A cooperative (also known as co-operative, co-op, or coop) is "an autonomous association of persons united voluntarily to meet their common economic, social and cultural needs and aspirations through a jointly owned and democratically-controlled enterprise". Cooperatives are democratically controlled by their members, with each member having one vote in electing the board of directors. Cooperatives may include:
- businesses owned and managed by the people who consume their goods and/or services (a consumer cooperative)
- businesses where producers pool their output for their common benefit (a producer cooperative)
- organizations managed by the people who work there (a worker cooperative)
- businesses where members pool their purchasing power (a purchasing cooperative)
- multi-stakeholder or hybrid cooperatives that share ownership between different stakeholder groups. For example, care cooperatives where ownership is shared between both care-givers and receivers. Stakeholders might also include non-profits or investors.
- second- and third-tier cooperatives whose members are other cooperatives
- platform cooperatives that use a cooperatively owned and governed website, mobile app or a protocol to facilitate the sale of goods and services.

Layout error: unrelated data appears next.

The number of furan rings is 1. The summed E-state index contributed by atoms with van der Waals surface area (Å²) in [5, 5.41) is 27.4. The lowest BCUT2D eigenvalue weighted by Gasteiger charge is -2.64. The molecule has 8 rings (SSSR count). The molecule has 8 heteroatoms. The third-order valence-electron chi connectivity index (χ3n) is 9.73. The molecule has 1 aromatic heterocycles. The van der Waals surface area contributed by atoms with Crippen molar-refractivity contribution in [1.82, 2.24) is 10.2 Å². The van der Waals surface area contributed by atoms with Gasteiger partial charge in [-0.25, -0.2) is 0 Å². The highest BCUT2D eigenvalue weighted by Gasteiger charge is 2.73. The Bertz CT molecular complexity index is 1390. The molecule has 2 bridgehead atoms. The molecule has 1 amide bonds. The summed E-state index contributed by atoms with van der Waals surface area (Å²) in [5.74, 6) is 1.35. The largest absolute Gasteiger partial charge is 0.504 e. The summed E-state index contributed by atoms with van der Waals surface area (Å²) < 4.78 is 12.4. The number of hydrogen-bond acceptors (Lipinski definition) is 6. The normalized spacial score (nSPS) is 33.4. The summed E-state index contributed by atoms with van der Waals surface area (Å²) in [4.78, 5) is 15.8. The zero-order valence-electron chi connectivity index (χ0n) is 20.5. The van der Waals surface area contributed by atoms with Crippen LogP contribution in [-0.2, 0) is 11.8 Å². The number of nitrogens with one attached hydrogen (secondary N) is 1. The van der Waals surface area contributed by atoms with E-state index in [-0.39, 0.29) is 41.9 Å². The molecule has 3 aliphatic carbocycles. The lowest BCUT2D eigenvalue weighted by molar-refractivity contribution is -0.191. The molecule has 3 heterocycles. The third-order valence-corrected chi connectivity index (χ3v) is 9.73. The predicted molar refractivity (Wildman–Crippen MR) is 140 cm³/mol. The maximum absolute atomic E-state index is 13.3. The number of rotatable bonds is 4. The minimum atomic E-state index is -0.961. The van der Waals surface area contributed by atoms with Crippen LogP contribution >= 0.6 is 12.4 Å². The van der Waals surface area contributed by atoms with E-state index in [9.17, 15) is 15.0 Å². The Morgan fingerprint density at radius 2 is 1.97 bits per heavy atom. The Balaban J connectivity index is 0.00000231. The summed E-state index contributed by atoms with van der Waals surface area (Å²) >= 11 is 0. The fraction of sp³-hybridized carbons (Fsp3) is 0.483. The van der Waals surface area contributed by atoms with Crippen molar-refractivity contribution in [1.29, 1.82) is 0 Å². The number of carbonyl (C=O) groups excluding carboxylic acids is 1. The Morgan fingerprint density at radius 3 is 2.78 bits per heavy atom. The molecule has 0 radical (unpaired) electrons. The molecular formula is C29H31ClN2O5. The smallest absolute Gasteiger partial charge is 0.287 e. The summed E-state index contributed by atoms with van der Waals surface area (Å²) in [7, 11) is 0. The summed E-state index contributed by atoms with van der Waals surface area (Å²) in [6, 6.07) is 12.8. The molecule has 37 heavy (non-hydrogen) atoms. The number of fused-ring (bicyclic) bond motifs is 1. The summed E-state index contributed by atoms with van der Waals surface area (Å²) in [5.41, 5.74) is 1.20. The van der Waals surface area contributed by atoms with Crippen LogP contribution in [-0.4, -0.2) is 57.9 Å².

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Research published by the Worldwatch Institute found that in 2012 approximately one billion people in 96 countries had become members of at least one cooperative. The turnover of the largest three hundred cooperatives in the world reached $2.2 trillion.
Cooperative businesses are typically more productive and economically resilient than many other forms of enterprise, with twice the number of co-operatives (80%) surviving their first five years compared with other business ownership models (41%) according to data from United Kingdom. The largest worker owned cooperative in the world, the Mondragon Corporation (founded by Catholic priest José María Arizmendiarrieta), has been in continuous operation since 1956.
Cooperatives frequently have social goals, which they aim to accomplish by investing a proportion of trading profits back into their communities. As an example of this, in 2013, retail co-operatives in the UK invested 6.9% of their pre-tax profits in the communities in which they trade as compared with 2.4% for other rival supermarkets.
Since 2002, cooperatives have been distinguishable on the Internet through the use of a .coop domain. In 2014, the International Co-operative Alliance (ICA) introduced the Cooperative Marque, meaning ICA cooperatives and WOCCU credit unions can also be identified through a coop ethical consumerism label.